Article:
Postcript

27 10 2014

While I’ve yet to hear back from my examiners, and truly know not what to possibly expect, I consider the composition and completion of my 75,000-word thesis a minor triumph of sorts. With its submission, as of September 2nd this year, the project that has dominated the last eight years of my life begins to slowly crawl towards its long-anticipated conclusion.

While I have wanted to move on, to write something new and to embark upon a new endeavour – and while my ideas for new projects have been both manifold and exciting – I have found the composition of even a short blog post to that effect to be of insurmountable difficulty. It took me a full week before I was even able to read again, and almost two weeks before I was able to return to my study of the Mishna. Even now, I am not yet entirely ready to render my observations into coherent prose.

It was Winston Churchill who once remarked that, if you find yourself going through hell: keep going. The advice is easier given than followed, and there were very many times when I considered aborting my candidature and putting off indefinitely that which until December last year I’d not yet even begun to write. The task of writing a thesis within the space of a year is not one that I can recommend. The final two weeks were nightmarish; for almost a month after I had finished, my occupation during that time comprised the substance of my anxious dreams.

Now that it is, for the time being, “over”, I have been pleased to rediscover the joys of reading. I hope soon to likewise rediscover the joys of writing. At such a time, I look forward to sharing some of the more interesting and unusual pieces of casuistry that have delighted me over these past several weeks – and hopefully some good news too, once word gets back to me from the university. In the meantime, dear anonymous and faceless friends, I bid you a temporary adieu.

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2 responses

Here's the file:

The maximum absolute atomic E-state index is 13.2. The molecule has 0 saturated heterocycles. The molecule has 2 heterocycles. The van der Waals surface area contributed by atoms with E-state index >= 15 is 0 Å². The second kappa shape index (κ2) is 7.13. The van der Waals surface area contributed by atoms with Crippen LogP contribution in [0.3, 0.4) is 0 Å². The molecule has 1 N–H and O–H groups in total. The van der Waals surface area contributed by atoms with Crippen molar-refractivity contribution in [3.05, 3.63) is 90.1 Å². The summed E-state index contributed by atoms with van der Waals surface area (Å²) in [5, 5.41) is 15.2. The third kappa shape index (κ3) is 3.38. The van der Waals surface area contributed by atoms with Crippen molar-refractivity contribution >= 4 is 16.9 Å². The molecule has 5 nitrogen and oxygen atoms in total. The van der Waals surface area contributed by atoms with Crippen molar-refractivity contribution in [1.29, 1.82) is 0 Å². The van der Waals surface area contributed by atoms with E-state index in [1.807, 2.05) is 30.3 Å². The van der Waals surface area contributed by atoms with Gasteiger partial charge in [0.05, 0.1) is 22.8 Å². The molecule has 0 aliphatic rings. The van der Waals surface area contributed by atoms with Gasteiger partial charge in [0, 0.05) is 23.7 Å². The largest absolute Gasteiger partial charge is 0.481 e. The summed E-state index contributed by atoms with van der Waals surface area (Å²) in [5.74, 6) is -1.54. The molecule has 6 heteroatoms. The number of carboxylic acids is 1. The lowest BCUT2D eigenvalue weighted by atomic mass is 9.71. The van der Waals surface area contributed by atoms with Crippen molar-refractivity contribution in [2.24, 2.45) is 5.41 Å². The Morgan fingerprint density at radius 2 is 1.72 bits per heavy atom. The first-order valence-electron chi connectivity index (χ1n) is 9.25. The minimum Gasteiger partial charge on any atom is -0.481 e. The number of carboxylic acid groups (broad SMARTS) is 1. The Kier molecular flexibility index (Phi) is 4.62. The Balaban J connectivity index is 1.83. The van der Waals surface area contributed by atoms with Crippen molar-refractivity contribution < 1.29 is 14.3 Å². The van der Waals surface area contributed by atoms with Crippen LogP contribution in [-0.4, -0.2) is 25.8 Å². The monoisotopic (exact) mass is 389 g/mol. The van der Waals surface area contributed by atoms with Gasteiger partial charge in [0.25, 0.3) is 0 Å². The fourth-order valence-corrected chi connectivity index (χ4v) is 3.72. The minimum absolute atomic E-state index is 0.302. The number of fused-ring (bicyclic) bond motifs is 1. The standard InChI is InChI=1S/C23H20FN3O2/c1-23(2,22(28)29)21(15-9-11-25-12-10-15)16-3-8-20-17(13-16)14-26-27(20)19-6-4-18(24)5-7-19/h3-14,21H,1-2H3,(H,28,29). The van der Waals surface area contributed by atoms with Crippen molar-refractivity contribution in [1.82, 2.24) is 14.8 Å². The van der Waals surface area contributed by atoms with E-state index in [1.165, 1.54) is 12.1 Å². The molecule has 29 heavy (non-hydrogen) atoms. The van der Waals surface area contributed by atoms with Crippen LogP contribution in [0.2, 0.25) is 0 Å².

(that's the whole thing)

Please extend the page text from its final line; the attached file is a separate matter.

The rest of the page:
27 10 2014
John Hobbins

Congratulations, Simon. It’s a tribute to who you are that the process nearly did you in,

27 10 2014
Annelise

Huge congrats on the submission!! You deserve to be where you are now… and welcome back to the land of the living :)

It sounds like the sense of excited relief was subdued by the bruising left by the process. Maybe the process didn’t go exactly as you wanted it to and you felt little sense of control over the mad rush and the final product, but what you have come out of it with is the main thing… and as the dust settles, I trust that you’ll find in your hands the seed for even greater academic and personal growth out of it.

What you’ve written here reminds me of the ending wind-down of Tolkien’s LOTR. But I hope that your golden days and rigour of journey are only just beginning :)

In the meantime I’m really glad that you’ve found the joy of reading again so quickly, and I think that you should nurture it quite a bit every week while also being sure not to put any self-imposed deadlines or routines on yourself till after Chanukah or so :)

You used to write a lot of poetry, and I think the muse probably would have been all but silenced by the pressure of academic writing. If you can’t bear to structure long pieces, you could try making a post-thesis collection of under-fifty-words explorations of human experience that are anchored in concrete objects, especially those from nature, but not limited to what you wrote about in the thesis. Or use any other comforting limitation of form or theme that is still sure to stir up creative thinking and revive your writing, even if none of them are your masterpiece.

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